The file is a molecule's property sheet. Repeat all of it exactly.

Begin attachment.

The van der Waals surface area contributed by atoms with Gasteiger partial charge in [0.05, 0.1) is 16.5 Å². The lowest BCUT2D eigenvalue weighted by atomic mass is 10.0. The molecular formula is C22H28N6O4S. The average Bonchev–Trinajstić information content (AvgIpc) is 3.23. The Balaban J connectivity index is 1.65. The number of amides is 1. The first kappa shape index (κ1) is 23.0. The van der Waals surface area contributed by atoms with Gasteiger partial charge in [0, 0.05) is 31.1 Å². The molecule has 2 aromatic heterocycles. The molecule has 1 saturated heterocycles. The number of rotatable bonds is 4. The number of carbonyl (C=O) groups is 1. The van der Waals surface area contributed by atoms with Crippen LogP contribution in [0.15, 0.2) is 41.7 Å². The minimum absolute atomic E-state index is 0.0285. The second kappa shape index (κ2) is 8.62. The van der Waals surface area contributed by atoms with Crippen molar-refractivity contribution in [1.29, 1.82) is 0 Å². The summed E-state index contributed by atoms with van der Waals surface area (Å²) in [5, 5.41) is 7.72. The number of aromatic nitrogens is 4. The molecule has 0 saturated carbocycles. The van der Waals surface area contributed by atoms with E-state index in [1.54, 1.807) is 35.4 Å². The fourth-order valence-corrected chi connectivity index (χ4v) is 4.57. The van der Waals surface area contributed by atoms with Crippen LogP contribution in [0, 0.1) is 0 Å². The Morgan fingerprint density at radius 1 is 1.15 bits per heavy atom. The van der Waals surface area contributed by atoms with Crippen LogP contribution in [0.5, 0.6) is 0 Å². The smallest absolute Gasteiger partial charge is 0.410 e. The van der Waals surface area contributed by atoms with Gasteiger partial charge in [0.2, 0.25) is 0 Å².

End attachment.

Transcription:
The van der Waals surface area contributed by atoms with Gasteiger partial charge in [0.05, 0.1) is 16.5 Å². The lowest BCUT2D eigenvalue weighted by atomic mass is 10.0. The molecular formula is C22H28N6O4S. The average Bonchev–Trinajstić information content (AvgIpc) is 3.23. The Balaban J connectivity index is 1.65. The number of amides is 1. The first kappa shape index (κ1) is 23.0. The van der Waals surface area contributed by atoms with Gasteiger partial charge in [0, 0.05) is 31.1 Å². The molecule has 2 aromatic heterocycles. The molecule has 1 saturated heterocycles. The number of rotatable bonds is 4. The number of carbonyl (C=O) groups is 1. The van der Waals surface area contributed by atoms with Crippen LogP contribution in [0.15, 0.2) is 41.7 Å². The minimum absolute atomic E-state index is 0.0285. The second kappa shape index (κ2) is 8.62. The van der Waals surface area contributed by atoms with Crippen molar-refractivity contribution in [1.29, 1.82) is 0 Å². The summed E-state index contributed by atoms with van der Waals surface area (Å²) in [5, 5.41) is 7.72. The number of aromatic nitrogens is 4. The molecule has 0 saturated carbocycles. The van der Waals surface area contributed by atoms with E-state index in [1.54, 1.807) is 35.4 Å². The fourth-order valence-corrected chi connectivity index (χ4v) is 4.57. The van der Waals surface area contributed by atoms with Crippen LogP contribution in [0, 0.1) is 0 Å². The Morgan fingerprint density at radius 1 is 1.15 bits per heavy atom. The van der Waals surface area contributed by atoms with Crippen LogP contribution in [0.5, 0.6) is 0 Å². The smallest absolute Gasteiger partial charge is 0.410 e. The van der Waals surface area contributed by atoms with Gasteiger partial charge in [0.2, 0.25) is 0 Å².